Page images
PDF
EPUB

Exalted to such pow'r, and gave to rule,
Each in his hierarchy, the orders bright.
Nor was his name unheard, or unador'd,

In ancient Greece ; and in Ausonian land 740 Men call'd him Mulciber; and how he fell

From heav'n they fabled, thrown by angry Jove
Sheer o'er the crystal battlements : from morn
To noon he fell—from noon to dewy eve-

A summer's day; and with the setting sun 745 Dropt from the zenith like a falling star,

On Lemnos, the Ægean isle: thus they relate,
Erring; for he with this rebellious rout
Fell long before ; nor aught availed him now

To have built in heaven high towers; nor did he 'scape 750 By all his engines, but was headlong sent With his industrious crew to build in hell.

Meanwhile, the winged heralds, by command
Of sov'reign power, with awful ceremony

And trumpets' sound, throughout the host proclaim 755 A solemn council, forthwith to be held

At Pandemonium, the high capital
Of Satan and his peers : their summons callid,
From every band and squared regiment,

By place or choice the worthiest; they anon,
760 With hundreds and with thousands, trooping came,

Attended : all access was throng'd: the gates
And porches wide, but chief the spacious hall,
(Though like a cover'd field, where champions bold

Wont ride in arm'd, and at the Soldan's chair 765 Defied the best of Panim chivalry

To mortal combat, or career with lance,
Thick swarmd, both on the ground, and in the air,
Brush'd with the hiss of rustling wings. As bees

In spring-time, when the sun with Taurus rides, 770 Pour forth their populous youth about the hive,

In clusters; they among fresh dews and flowers,
Fly to and fro; or on the smoothed plank,
The suburb of their straw-built citadel,

New rubb’d with balm, expatiate, and confer 775 Their state affairs : so thick the

aery

crowd
Swarm’d, and were straiten’d; till, the signal giv'n,
Behold a wonder! They but now who seem'd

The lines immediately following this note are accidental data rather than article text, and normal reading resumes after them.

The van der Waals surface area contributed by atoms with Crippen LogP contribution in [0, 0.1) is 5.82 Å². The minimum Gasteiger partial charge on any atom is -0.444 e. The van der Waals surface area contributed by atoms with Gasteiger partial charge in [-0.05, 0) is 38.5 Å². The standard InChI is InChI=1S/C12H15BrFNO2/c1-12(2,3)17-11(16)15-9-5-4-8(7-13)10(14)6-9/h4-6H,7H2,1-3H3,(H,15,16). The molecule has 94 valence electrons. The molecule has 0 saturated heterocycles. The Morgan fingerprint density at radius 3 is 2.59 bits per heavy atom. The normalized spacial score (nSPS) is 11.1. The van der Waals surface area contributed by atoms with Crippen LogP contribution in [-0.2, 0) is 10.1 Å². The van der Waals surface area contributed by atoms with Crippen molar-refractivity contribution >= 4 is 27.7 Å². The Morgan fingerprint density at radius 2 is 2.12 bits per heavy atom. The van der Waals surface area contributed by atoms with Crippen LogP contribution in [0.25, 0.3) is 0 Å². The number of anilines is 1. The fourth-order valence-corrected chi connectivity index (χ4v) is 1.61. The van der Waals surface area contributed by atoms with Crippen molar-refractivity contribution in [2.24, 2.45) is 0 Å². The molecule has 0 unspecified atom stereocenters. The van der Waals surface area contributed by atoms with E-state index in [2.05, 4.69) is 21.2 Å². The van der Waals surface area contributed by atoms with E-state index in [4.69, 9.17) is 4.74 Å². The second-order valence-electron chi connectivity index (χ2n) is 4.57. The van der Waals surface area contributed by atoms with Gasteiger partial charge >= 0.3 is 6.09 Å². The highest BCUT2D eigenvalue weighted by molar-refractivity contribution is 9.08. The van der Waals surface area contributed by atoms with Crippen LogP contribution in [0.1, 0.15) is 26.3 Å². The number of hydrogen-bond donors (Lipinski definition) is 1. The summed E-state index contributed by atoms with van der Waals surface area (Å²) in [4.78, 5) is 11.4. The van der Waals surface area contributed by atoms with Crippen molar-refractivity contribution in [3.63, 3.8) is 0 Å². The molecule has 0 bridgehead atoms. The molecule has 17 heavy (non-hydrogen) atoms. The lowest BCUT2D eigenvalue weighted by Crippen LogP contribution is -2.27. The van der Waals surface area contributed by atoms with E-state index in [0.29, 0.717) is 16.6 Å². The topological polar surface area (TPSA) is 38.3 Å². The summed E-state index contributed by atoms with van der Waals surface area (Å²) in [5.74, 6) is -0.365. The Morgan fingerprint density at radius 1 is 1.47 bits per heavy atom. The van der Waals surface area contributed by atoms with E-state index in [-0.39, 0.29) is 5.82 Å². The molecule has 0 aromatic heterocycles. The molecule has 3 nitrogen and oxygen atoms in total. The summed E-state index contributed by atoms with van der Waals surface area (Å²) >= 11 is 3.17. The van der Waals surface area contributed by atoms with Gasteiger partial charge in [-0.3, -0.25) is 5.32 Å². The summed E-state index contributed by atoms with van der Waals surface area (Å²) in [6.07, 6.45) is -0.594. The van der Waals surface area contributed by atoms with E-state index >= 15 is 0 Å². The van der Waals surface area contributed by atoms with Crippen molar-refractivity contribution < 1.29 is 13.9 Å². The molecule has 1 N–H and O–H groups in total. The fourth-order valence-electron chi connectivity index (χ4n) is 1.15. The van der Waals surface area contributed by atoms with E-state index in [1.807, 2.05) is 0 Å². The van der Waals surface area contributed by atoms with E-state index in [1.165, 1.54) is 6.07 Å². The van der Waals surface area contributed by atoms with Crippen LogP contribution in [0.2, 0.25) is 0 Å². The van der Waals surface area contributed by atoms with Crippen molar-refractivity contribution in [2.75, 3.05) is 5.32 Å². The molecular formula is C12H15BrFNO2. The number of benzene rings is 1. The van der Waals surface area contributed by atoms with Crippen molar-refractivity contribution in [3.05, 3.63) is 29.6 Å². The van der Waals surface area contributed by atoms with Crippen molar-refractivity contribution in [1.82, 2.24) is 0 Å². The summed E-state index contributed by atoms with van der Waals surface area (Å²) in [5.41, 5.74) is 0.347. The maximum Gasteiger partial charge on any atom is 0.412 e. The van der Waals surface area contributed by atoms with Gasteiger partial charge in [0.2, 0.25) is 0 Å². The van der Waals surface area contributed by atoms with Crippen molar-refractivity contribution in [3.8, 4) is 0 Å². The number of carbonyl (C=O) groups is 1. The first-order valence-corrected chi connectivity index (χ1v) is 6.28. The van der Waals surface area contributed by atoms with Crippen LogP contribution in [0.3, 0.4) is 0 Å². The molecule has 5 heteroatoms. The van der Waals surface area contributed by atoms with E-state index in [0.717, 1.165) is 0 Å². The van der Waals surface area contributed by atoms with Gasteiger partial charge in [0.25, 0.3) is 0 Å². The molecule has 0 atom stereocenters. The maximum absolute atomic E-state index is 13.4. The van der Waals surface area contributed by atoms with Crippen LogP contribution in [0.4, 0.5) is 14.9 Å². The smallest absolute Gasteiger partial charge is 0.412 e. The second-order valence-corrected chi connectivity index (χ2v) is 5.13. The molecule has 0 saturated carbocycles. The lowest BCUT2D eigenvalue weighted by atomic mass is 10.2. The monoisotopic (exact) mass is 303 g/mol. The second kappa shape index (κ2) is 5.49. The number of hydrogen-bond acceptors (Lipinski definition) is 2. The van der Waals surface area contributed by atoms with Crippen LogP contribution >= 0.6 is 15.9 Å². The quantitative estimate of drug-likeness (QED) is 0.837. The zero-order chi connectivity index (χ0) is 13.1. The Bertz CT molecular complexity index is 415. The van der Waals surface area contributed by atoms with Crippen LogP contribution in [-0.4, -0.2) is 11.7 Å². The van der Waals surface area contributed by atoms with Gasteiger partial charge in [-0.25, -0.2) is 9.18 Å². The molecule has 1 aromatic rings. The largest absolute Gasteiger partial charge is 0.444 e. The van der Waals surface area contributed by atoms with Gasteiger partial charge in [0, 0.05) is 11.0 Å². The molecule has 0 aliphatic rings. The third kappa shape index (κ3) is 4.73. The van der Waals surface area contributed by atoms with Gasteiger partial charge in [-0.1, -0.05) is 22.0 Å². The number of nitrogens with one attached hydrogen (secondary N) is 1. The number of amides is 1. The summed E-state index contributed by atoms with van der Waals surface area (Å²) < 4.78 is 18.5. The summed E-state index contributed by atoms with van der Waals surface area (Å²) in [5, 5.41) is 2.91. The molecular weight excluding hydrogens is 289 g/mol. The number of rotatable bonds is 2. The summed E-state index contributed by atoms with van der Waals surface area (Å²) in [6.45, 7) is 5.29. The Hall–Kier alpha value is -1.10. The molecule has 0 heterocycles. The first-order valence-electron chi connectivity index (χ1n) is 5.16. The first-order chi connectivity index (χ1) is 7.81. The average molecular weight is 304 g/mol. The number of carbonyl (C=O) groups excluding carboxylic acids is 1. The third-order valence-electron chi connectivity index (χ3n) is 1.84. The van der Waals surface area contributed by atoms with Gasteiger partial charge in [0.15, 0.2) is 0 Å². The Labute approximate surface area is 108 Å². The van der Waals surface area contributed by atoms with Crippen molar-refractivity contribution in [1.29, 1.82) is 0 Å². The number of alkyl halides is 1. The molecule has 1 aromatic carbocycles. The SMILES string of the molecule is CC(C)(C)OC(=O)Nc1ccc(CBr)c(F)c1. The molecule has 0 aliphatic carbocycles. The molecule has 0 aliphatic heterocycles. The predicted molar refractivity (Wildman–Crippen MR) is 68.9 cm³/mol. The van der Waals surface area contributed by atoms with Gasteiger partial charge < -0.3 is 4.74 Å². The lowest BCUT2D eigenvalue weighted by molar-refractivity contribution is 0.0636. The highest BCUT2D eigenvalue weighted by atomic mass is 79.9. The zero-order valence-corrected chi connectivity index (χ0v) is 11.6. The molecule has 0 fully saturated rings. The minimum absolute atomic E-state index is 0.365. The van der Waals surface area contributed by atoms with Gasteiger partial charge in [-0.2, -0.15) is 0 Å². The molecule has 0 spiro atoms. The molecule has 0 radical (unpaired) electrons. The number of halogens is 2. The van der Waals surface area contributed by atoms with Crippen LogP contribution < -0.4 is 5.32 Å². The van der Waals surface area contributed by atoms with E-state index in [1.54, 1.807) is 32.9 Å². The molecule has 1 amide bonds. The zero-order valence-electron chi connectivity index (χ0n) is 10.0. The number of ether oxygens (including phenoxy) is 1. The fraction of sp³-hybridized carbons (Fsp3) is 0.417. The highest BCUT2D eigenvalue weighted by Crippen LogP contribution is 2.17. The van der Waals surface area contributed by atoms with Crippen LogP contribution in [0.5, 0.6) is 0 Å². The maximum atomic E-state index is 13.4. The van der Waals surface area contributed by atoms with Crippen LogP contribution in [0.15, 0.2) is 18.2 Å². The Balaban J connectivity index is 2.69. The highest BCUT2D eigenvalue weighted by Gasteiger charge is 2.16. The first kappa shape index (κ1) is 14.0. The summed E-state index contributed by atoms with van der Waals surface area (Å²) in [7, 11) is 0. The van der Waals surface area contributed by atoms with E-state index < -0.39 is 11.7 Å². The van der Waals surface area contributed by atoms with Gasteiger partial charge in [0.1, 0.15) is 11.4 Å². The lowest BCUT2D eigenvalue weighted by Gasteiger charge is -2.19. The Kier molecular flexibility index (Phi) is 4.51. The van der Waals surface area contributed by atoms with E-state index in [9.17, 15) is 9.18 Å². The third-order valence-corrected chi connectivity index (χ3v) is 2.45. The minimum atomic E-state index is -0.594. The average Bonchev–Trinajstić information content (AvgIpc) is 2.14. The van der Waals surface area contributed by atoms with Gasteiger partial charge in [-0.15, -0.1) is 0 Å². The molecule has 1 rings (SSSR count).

In bigness to surpass earth's giant sons,

Now less than smallest dwarfs, in narrow room 780 Throng numberless, like that pygmean race

Beyond the Indian mount; or faery elves,
Whose midnight revels, by a forest-side
Or fountain, some belated peasant sees,

Or dreams he sees; while over head the moon 78.5 Sits arbitress, and nearer to the earth

Wheels her pale course; they, on their mirth and dance
Intent, with jocund music charm his ear :
At once with joy, and fear, his heart rebounds.

Thus incorporeal spirits to smallest forms
790 Reduc'd their shapes immense, and were at large,

Though without number still, amidst the hall
Of that infernal court. But far within,
And in their own dimensions like themselves,

The great Seraphic lords, and Cherubim, 795 In close recess, and secret conclave sat;

A thousand demigods on golden seats,
Frequent and full. After short silence then,
And summons read, the great consult began.

BOOK II. THE ARGUMENT.

The consultation begun, Satan debates whether another battle be to be

hazarded for the recovery of heaven : some advise it, others dissuade : a third proposal is preferred, mentioned before by Satan, to search the truth of that prophecy or tradition in heaven concerning another world, and another kind of creature, equal, or not much inferior, to themselves, about this time to be created. Their doubt, who shall be sent on this difficult search: Satan their chief undertakes alone the voyage; is honoured and applauded. The council thus ended, the rest betake them several ways, and to several employments, as their jnclinations lead them, to entertain the time till Satan return. He passes on his journey to hell-gates: finds them shut, and who sat there to guard them; by whom at length they are opened, and discover to him the great gulf between hell and heaven ; with what difficulty he passes through, directed by Chaos, the Power of that place, to the sight of this new world which he sought.

PARADISE LOST.

BOOK II.

High on a throne of royal state, which far
Outshone the wealth of Ormus, and of Ind;
Or where the gorgeous East, with richest hand,

Show'rs on her kings barbaric pearl and gold, 5 Satan exalted sat, by merit rais'd

To that bad eminence : and, from despair
Thus high uplifted beyond hope, aspires
Beyond thus high, insatiate to pursue

Vain war with Heav'n ; and, by success untaught, 10 His proud imaginations thus display'd.

“ Pow'rs and Dominions, Deities of heav'n!
For, since no deep within her gulf can hold
“Immortal vigour, though oppress'd and fall'n,

“I give not heav'n for lost. From this descent 15 “ Celestial virtues rising will appear

“More glorious and more dread than from no fall, “ And trust themselves to fear no second fate.

Me, though just right, and the fix'd laws of heav'n, “ Did first create your Leader; next, free choice; “ With what besides, in council or in fight, “Hath been achiev'd of merit; yet this loss, “ Thus far at least recover'd, hath much more

[ocr errors]

20

« PreviousContinue »